This Puritan circumstance of Bunyan’s life has significance when we seek to assess the meaning of his influence. George Steven, in his Psychology of the Christian Soul, says that “life is governed by ideas.” What were the dominant ideas which governed the life of John Bunyan?
One was the truth and relevance of the Bible.
When Dr. John Brown delivered his Lyman Beecher Lectures on “Puritan Preaching in England,” he used the term “Puritan” as meaning “those preachers who have laid more stress on Scripture than on ecclesiastical institutions.” If that be justified, Bunyan was a true representative of Puritanism, for the Bible was his touchstone and guide.
It dominated his style. He became so conversant with its rich and vigorous diction, that all his writing bears the impress of his knowledge of the Bible. To read any well-annotated edition of Pilgrim’s Progress is to find the footnotes littered with Bible references. A reader who did not happen to possess a Bible could recover much of it from reading Bunyan.
But if Bunyan knew his Bible well, it was because he had perused it incessantly, not to master its style so much as to learn its truth and obey its counsel. This aspect of the relevance of the Bible, Bunyan presents from the beginning to the end of his writing. When we meet Pilgrim for the first time, burdened with his sin, he has a book in his hand, and Evangelist “gave him a parchment roll, and there was written within, ‘Fly from the wrath to come.’ ”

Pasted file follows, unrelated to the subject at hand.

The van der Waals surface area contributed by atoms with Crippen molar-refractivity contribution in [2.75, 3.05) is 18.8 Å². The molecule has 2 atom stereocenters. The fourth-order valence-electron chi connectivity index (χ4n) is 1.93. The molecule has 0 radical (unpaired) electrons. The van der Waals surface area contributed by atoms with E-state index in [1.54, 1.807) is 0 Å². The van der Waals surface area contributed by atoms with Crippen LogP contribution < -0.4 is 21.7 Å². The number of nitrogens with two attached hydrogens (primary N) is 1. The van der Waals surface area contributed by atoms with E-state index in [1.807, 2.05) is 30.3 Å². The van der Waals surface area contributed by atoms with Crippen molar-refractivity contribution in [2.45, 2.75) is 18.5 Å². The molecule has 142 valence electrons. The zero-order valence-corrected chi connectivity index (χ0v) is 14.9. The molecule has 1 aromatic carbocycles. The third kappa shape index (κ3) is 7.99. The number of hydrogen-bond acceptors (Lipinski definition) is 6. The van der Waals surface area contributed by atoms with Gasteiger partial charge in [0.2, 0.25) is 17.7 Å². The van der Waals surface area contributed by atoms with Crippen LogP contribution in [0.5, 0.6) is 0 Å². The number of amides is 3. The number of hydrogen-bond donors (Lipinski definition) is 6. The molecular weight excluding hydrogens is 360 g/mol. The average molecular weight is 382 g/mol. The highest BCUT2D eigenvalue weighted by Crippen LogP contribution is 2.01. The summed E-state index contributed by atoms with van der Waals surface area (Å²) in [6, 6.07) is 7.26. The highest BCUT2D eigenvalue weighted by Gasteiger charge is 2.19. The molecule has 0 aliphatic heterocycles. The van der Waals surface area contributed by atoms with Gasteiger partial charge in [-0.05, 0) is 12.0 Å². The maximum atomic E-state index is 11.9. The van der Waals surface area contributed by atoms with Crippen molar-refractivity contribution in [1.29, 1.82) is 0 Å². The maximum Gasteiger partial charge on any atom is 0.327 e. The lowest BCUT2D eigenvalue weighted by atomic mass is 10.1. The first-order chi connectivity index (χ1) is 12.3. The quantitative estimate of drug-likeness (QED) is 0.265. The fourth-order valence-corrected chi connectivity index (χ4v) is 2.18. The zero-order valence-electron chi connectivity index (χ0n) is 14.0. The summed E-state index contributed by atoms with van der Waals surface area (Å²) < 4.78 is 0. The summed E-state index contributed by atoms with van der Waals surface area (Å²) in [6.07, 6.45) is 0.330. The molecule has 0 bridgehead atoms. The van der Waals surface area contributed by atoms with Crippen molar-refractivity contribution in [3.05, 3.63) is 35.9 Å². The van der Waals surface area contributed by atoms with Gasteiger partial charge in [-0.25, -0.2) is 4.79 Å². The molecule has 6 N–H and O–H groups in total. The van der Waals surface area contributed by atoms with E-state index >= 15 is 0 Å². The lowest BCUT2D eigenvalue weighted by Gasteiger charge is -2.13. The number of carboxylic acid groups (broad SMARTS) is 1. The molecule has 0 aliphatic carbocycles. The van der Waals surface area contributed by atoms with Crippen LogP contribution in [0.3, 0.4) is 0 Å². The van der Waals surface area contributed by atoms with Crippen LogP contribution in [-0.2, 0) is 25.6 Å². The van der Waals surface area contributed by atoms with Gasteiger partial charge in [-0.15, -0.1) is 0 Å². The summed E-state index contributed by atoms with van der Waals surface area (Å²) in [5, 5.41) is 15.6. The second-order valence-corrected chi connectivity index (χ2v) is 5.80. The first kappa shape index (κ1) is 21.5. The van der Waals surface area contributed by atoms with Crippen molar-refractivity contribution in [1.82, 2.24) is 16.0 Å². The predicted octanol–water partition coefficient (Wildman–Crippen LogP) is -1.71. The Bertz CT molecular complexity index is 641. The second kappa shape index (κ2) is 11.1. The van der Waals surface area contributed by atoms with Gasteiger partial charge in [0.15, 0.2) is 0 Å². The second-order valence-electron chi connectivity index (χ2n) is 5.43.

When he had been beguiled from the pathway which led to the shining light and the wicket gate, and Evangelist met him again,
fearful and uncertain, he was told to stand still while he was shown the words of God. “Then,” said Evangelist, “see that ye refuse not him that speaketh.”
In the house of Interpreter, where Christian admitted to being a man making his way from the City of Destruction to Zion, and seeking help for his journey, the interpreter said, “I will show thee that which will be profitable to thee.” In a private room, he “saw the picture of a very grave person hang up against the wall, and this was the fashion of it: it had eyes lifted up to heaven, the best of books in its hand, the law of truth was written upon its lips, the world was behind its back.”